A short stay in the dog house could actually be a positive for your pet pooch. A new study carried about by a team of British researchers measured a range of stress parameters, such as nose and core body temperature, lip-licking and yawning, in 29 privately owned dogs both at home and in boarding kennels.
Existing research suggested that dogs found the change of scene stressful but the new evidence points to the contrary. Study co-author Lisa Collins, an animal behavior expert from University of Lincoln, UK, tells Metro why a mini-break for your mutt is no bad thing.
Is leaving your beloved dog in a boarding kennel actually more stressful for the owner than the pet?
I expect so. I have a dog and everyone I know who has a dog all feel super guilty about leaving their dog at the kennel, but the study shows there’s no reason to stress about it.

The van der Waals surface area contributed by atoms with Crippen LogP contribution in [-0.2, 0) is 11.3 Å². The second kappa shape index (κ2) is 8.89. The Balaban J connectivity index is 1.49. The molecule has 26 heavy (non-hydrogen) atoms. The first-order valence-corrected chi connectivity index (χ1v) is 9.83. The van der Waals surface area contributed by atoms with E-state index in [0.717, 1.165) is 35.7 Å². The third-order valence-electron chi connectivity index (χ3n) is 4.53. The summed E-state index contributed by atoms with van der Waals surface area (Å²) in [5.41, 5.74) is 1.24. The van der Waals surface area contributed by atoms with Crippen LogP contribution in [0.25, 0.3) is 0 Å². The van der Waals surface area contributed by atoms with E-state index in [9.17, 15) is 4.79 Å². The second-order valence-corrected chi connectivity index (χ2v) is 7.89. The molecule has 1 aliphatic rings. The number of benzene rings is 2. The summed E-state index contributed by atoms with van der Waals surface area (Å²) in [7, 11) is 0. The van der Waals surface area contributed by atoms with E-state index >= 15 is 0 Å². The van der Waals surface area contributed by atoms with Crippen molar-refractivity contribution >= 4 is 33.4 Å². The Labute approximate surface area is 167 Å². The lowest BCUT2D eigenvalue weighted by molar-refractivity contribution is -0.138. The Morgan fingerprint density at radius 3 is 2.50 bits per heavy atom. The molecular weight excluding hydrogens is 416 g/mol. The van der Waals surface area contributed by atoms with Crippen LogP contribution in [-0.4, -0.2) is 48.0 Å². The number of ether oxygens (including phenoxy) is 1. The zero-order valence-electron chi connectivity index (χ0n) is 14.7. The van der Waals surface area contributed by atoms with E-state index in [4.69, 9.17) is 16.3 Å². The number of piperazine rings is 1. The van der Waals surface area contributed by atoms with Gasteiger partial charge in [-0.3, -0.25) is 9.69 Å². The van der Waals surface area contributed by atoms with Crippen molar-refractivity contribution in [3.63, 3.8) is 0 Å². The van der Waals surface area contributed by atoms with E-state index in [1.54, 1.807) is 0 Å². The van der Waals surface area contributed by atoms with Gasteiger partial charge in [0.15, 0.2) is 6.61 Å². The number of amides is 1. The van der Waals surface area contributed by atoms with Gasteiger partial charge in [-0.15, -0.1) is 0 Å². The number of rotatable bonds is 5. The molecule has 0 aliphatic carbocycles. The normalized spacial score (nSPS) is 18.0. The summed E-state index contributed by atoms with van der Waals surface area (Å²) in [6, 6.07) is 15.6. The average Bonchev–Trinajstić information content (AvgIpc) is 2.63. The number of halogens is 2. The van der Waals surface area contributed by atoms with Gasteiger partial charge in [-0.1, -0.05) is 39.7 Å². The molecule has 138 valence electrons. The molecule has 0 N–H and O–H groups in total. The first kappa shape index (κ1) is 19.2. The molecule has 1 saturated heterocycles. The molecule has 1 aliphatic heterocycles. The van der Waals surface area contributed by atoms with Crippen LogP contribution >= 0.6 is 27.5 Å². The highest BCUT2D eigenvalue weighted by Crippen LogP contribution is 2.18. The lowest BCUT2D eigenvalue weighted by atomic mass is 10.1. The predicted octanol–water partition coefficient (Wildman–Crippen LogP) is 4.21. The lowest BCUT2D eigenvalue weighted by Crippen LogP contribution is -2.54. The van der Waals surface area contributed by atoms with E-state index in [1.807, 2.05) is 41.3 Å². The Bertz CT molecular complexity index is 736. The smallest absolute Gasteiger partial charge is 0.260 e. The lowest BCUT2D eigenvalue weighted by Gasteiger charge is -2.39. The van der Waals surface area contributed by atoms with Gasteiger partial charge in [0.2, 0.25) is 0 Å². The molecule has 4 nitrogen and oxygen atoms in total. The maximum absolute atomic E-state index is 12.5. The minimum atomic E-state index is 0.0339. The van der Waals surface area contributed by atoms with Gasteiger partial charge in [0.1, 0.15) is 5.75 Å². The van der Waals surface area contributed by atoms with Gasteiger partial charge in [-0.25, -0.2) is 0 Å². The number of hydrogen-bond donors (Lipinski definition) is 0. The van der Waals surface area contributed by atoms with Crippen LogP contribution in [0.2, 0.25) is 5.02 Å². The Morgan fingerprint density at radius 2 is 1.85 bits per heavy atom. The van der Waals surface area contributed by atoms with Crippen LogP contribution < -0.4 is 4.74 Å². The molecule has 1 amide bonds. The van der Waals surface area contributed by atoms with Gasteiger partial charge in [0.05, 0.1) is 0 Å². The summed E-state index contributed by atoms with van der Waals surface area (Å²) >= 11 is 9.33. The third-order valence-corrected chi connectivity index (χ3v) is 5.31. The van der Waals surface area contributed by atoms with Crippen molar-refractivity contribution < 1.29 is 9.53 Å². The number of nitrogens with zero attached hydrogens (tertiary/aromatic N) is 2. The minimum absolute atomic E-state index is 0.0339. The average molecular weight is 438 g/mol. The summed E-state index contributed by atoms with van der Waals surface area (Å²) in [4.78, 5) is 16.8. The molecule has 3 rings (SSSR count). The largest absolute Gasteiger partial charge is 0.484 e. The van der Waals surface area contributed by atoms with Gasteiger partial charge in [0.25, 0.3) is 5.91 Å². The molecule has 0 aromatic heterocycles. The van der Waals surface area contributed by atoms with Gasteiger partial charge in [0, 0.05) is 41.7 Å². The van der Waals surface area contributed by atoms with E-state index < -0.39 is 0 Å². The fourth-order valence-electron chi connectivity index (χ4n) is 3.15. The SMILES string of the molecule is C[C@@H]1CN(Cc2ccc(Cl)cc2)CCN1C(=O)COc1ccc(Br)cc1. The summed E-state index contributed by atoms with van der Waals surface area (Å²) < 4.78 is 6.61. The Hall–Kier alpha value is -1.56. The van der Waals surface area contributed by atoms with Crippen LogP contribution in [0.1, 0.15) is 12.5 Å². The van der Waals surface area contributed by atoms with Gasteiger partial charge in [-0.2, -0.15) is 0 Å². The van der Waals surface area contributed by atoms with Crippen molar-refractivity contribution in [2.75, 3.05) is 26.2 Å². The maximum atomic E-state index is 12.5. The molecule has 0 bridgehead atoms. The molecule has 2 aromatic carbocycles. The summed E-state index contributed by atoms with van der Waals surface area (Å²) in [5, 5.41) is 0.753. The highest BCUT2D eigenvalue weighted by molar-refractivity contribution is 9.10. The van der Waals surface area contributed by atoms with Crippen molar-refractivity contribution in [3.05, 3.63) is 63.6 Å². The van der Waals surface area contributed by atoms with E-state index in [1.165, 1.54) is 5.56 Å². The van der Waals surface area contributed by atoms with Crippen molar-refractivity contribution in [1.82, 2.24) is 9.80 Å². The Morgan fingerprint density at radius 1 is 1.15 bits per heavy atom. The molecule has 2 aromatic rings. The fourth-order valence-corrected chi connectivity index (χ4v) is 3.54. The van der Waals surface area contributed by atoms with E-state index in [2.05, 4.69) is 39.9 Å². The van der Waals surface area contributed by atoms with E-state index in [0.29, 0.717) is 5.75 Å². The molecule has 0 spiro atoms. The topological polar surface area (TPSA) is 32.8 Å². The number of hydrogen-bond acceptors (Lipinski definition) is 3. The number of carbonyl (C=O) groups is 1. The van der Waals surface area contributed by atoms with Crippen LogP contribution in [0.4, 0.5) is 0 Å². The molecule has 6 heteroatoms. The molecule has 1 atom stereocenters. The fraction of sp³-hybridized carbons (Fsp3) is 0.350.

So, you don’t feel guilty?
Do stress levels vary between different breeds?
There were no breed differences. The only exceptions were male neutered dogs, which seemed to show a greater response. Their stress hormones — cortisol levels — were higher in kennels than at home. But of course cortisol can be a positive or negative thing: you get higher cortisol levels during sex and excitement and not just stressful situations.
Obviously boarding kennels, like hotels, can vary drastically in terms of standards. Do dogs in premium lodgings feel happier?
Actually, it didn’t affect their stress levels at all. We had a real range of kennels: one where there were TV screens and sofas and was absolutely beautiful like a dog heaven, but it didn’t seem to make any difference.
How do you distinguish between stress and excitement?
Core body temperature increases when individuals are put in negative stressful situations and this is seen in all mammals. We’re not seeing an increase in core body temperature or stress behaviors or a decrease in serotonin or dopamine. So the lack of effects suggest that it’s not a negative stress.